Something Has Come Up That Must Be Faced, by Swami Kriyananda
November 25, 294 Dwapara
Something has come up that, while disagreeable, must be faced. And I have to ask you, regretfully, to face it with me. It concerns an attack on Ananda Church, on one of the Ananda ministers, and on me as the spiritual leader of Ananda. To tell the truth, while we must treat this matter seriously, it is rather a soufflé: mostly air. I even see much good coming out of it.
I’d like to preface this account by pointing out that there are always two influences at work in the world: the twin forces of light and darkness, love and cynicism, the divine and the satanic. The influence of these forces is demonstrated in our lives by the ways we react to things. Whatever happens in your life, it is in your reaction that the key lies. Ask yourself, simply: “Am I becoming wiser and more loving? Or is my understanding becoming darker and filled with despair?” The issue is not whether evil exists objectively. It does, as the product of deliberate evil in people’s hearts. But the issue is whether we allow ourselves to become darkened, mentally, by the darkness around us. If our aim is to help anyone, we cannot afford to allow evil to enter our own hearts. Our first essential step toward dispelling darkness anywhere is to love impersonally.
We have strong evidence of SRF involvement in the present attack on Ananda. We of course view it, therefore, as an extension of their lawsuit against us. Let me place this little “vignette” in a larger frame.
I haven’t talked about this much, but I’ve been playing a high-stakes game with my life. For over thirty years, beginning with my ouster in 1962 from SRF, fellow disciples in my guru’s organization have attempted to convince me that everything I’ve done with my life has displeased Yogananda. I ought not, according to them, to spread his teachings outside of SRF. (The fact that I couldn’t spread them from inside is never touched upon.) I ought not to have founded Ananda. I ought never to have given Kriya initiation. I am demonstrating nothing but ego in writing my own books. (Someone in SRF actually went to the trouble to count the number of times I had used the personal pronoun in my autobiography, The Path.) And of course I ought not to have presumed to defend myself against SRF threats against me, which culminated in their lawsuit.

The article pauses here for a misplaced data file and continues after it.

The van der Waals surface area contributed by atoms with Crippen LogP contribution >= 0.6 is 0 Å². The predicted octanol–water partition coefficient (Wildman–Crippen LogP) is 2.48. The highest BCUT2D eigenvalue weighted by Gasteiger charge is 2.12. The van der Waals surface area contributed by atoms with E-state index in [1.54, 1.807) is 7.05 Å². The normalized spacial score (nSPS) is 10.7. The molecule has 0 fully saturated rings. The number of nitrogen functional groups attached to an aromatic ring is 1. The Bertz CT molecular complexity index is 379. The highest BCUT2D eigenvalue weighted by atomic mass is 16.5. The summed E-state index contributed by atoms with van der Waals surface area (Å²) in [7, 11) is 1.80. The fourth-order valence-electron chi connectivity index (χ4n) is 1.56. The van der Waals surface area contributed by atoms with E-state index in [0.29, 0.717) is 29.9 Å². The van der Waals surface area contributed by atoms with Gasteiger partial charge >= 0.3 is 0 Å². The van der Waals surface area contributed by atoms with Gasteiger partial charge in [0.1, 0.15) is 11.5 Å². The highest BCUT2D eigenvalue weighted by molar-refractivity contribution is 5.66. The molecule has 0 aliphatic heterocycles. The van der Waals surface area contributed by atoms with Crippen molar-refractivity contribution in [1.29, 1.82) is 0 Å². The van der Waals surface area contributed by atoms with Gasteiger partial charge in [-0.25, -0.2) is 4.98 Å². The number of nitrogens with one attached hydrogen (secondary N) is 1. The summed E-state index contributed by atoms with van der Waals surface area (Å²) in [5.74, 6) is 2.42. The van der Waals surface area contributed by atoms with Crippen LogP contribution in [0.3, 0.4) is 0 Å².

They have tried to instill fear in me, warning me that by my actions I am endangering my own salvation — indeed, that I am inviting incarnations of future suffering.
For myself, I must say that the opinions of my fellow disciples are important to me. I would be rash to insist that I know better than they: I, all alone, against what they claim, at least, to be all of them? Looked at from a standpoint of church authority I stand on dangerous ground indeed. But what shall I do, when my own understanding simply does not endorse their position? Shall I allow myself to be ruled by fear?
Perhaps the most valid test of the rightness of an act can be seen in its consequences. If the act is right, not only will we feel the corroboration of our own conscience: The consequences themselves will be beneficial. If the act is wrong, however, the consequences will be damaging to all concerned.
Do I believe that Yogananda’s blessings have been on my work? Considering the countless blessings that have attended it, how could I possibly doubt?
In the very midst of every success, however, I always pray, “If by any chance I am wrong, please, show me my error. Correct me in any way you please, even if it means my very life ending in failure. Whatever your will is, I shall be humbly grateful for the opportunity to follow it. I will not presume. All I want is that your will be done. The only condition I place on my service to you is that I cannot, in the name of serving you, do nothing at all.”
I do believe that I have acted rightly. Success and failure in themselves, however, mean nothing to me. The only thing I want is God’s love, and to attain eternal wakefulness from delusion in that love.